Continuous access to knowledge might well be the key to it all.
The communities we work with have an insatiable appetite for it. Time and time again we’ve asked what we can be doing better, or what we can be doing more of, and the answer is always the same:
“We want more skills. More knowledge. More training.”
In April 2018, we learned of torrential rains washing away the majority of the farm work that had taken months to complete in Buyenje. In addition to mobilizing our resources to raise money for non-perishable food supplies, we agreed (with Lugacraft) that the best idea moving forward would be to enlist the help of local experts.
We hired a professor from a local agrarian university to spend 10 days with the women of Buyenje, covering as much education as she could, based on their current level of understanding. Much of what was discussed involved effective drainage techniques, and other best farming practices (like using natural fertilizer and how to increase crop yields).
It was met with rave reviews, and our Community Trainings were born.
In retrospect, it all seems so simple. Women who’ve had to drop out of school years before completion due to a lack of school fees have had very little in the means of formal job training.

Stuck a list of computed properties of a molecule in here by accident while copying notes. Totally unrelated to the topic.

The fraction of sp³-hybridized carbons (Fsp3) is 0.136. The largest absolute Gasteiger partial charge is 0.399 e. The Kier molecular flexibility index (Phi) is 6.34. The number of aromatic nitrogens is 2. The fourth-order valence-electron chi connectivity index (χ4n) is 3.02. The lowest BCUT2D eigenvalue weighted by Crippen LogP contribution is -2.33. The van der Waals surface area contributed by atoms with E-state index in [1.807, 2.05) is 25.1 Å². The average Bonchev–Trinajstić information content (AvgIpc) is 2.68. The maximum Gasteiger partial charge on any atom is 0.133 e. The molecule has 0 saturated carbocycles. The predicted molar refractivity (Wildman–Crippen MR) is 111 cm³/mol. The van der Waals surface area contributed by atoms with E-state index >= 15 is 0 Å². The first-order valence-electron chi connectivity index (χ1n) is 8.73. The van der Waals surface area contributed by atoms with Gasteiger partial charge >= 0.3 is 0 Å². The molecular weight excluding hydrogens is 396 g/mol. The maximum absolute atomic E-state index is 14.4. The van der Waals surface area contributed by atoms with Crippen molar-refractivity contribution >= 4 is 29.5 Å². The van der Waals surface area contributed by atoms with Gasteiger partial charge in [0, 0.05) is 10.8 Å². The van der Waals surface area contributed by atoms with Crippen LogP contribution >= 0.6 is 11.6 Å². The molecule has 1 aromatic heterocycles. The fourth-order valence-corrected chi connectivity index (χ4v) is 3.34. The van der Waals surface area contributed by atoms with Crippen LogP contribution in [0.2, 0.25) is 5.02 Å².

They’ve never been taught how to balance their savings books, never been taught how to run a business, they’ve never attended an agricultural seminar.
Think of the personal and professional growth that could be realized with regular doses of these skills!
We work together with Lugacraft to find local experts to engage these families on a variety of topics. We leave it up to the women’s groups to decide what their coursework will be, and we ask them to review each training, so that we may improve the quality of instruction each time.
So far, we’ve received great feedback on holding trainings in:
Personal & business finance
Event planning & decoration
We set out with the intention to offer a village training at least quarterly, and we plan to accelerate if deemed appropriate.
Continuing Adult Education led by local experts has become an important centerpiece to mitigating the risk of another season of lost crops. In Buyenje, women listen intently while Ruth shares her expertise.